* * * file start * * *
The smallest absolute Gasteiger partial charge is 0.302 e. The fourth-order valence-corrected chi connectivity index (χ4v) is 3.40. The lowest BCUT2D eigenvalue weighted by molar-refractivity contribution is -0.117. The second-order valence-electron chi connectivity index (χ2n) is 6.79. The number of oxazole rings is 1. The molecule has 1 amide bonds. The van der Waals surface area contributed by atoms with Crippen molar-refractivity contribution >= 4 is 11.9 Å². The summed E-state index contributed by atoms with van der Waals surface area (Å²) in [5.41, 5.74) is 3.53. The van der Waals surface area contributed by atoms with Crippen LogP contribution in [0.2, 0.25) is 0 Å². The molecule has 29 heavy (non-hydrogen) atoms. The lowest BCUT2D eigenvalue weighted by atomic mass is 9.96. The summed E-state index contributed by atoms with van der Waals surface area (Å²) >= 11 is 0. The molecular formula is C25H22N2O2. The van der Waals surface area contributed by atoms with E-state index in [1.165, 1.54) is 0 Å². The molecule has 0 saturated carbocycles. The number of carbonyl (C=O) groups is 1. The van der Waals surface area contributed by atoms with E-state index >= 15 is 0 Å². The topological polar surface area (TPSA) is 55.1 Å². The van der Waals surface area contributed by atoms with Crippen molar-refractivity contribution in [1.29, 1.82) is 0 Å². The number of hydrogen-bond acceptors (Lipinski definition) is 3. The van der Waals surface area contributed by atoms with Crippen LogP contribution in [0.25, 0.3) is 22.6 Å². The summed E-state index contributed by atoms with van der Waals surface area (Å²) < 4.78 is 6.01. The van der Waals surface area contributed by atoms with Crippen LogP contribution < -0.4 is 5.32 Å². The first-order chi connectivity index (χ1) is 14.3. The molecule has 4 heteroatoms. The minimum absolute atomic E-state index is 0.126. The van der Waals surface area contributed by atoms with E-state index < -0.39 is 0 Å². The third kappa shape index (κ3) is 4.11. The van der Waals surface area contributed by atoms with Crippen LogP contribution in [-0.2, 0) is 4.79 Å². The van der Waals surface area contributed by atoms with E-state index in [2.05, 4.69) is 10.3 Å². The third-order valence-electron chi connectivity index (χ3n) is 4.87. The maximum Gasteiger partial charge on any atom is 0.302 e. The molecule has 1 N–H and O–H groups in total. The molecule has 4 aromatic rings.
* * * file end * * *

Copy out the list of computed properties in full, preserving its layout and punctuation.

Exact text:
The smallest absolute Gasteiger partial charge is 0.302 e. The fourth-order valence-corrected chi connectivity index (χ4v) is 3.40. The lowest BCUT2D eigenvalue weighted by molar-refractivity contribution is -0.117. The second-order valence-electron chi connectivity index (χ2n) is 6.79. The number of oxazole rings is 1. The molecule has 1 amide bonds. The van der Waals surface area contributed by atoms with Crippen molar-refractivity contribution >= 4 is 11.9 Å². The summed E-state index contributed by atoms with van der Waals surface area (Å²) in [5.41, 5.74) is 3.53. The van der Waals surface area contributed by atoms with Crippen LogP contribution in [0.2, 0.25) is 0 Å². The molecule has 29 heavy (non-hydrogen) atoms. The lowest BCUT2D eigenvalue weighted by atomic mass is 9.96. The summed E-state index contributed by atoms with van der Waals surface area (Å²) >= 11 is 0. The molecular formula is C25H22N2O2. The van der Waals surface area contributed by atoms with E-state index in [1.165, 1.54) is 0 Å². The molecule has 0 saturated carbocycles. The number of carbonyl (C=O) groups is 1. The van der Waals surface area contributed by atoms with E-state index >= 15 is 0 Å². The topological polar surface area (TPSA) is 55.1 Å². The van der Waals surface area contributed by atoms with Crippen molar-refractivity contribution in [1.29, 1.82) is 0 Å². The number of hydrogen-bond acceptors (Lipinski definition) is 3. The van der Waals surface area contributed by atoms with Crippen LogP contribution in [0.25, 0.3) is 22.6 Å². The summed E-state index contributed by atoms with van der Waals surface area (Å²) < 4.78 is 6.01. The van der Waals surface area contributed by atoms with Crippen LogP contribution < -0.4 is 5.32 Å². The first-order chi connectivity index (χ1) is 14.3. The molecule has 4 heteroatoms. The minimum absolute atomic E-state index is 0.126. The van der Waals surface area contributed by atoms with E-state index < -0.39 is 0 Å². The third kappa shape index (κ3) is 4.11. The van der Waals surface area contributed by atoms with Crippen LogP contribution in [-0.2, 0) is 4.79 Å². The van der Waals surface area contributed by atoms with E-state index in [2.05, 4.69) is 10.3 Å². The third-order valence-electron chi connectivity index (χ3n) is 4.87. The maximum Gasteiger partial charge on any atom is 0.302 e. The molecule has 1 N–H and O–H groups in total. The molecule has 4 aromatic rings.